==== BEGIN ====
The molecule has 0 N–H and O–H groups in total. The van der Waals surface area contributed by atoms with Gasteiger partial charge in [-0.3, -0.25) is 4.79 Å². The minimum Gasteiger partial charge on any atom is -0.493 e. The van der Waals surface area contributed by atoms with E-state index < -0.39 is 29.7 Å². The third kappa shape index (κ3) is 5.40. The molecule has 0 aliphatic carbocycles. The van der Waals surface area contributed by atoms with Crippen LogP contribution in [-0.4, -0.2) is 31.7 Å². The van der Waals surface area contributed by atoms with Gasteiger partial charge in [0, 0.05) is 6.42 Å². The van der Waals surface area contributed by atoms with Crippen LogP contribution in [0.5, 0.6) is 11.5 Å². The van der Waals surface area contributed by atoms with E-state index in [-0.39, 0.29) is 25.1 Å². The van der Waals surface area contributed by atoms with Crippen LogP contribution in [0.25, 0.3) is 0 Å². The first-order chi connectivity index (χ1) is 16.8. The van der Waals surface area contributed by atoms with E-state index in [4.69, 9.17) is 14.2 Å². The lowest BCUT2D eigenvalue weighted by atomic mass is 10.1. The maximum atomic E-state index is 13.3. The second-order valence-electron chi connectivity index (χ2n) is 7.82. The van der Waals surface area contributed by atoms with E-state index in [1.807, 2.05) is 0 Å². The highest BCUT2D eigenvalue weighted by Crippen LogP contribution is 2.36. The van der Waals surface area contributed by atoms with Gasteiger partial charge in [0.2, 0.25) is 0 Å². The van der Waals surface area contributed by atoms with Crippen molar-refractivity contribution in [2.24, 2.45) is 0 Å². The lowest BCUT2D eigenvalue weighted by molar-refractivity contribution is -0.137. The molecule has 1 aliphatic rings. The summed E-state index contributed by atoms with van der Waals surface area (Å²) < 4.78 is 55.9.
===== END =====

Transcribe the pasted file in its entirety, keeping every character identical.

The molecule has 0 N–H and O–H groups in total. The van der Waals surface area contributed by atoms with Gasteiger partial charge in [-0.3, -0.25) is 4.79 Å². The minimum Gasteiger partial charge on any atom is -0.493 e. The van der Waals surface area contributed by atoms with E-state index < -0.39 is 29.7 Å². The third kappa shape index (κ3) is 5.40. The molecule has 0 aliphatic carbocycles. The van der Waals surface area contributed by atoms with Crippen LogP contribution in [-0.4, -0.2) is 31.7 Å². The van der Waals surface area contributed by atoms with Gasteiger partial charge in [0, 0.05) is 6.42 Å². The van der Waals surface area contributed by atoms with Crippen LogP contribution in [0.5, 0.6) is 11.5 Å². The van der Waals surface area contributed by atoms with E-state index in [-0.39, 0.29) is 25.1 Å². The van der Waals surface area contributed by atoms with Crippen LogP contribution in [0.25, 0.3) is 0 Å². The first-order chi connectivity index (χ1) is 16.8. The van der Waals surface area contributed by atoms with E-state index in [4.69, 9.17) is 14.2 Å². The lowest BCUT2D eigenvalue weighted by atomic mass is 10.1. The maximum atomic E-state index is 13.3. The second-order valence-electron chi connectivity index (χ2n) is 7.82. The van der Waals surface area contributed by atoms with E-state index in [1.807, 2.05) is 0 Å². The highest BCUT2D eigenvalue weighted by Crippen LogP contribution is 2.36. The van der Waals surface area contributed by atoms with Gasteiger partial charge in [0.2, 0.25) is 0 Å². The van der Waals surface area contributed by atoms with Crippen molar-refractivity contribution in [2.24, 2.45) is 0 Å². The lowest BCUT2D eigenvalue weighted by molar-refractivity contribution is -0.137. The molecule has 1 aliphatic rings. The summed E-state index contributed by atoms with van der Waals surface area (Å²) < 4.78 is 55.9.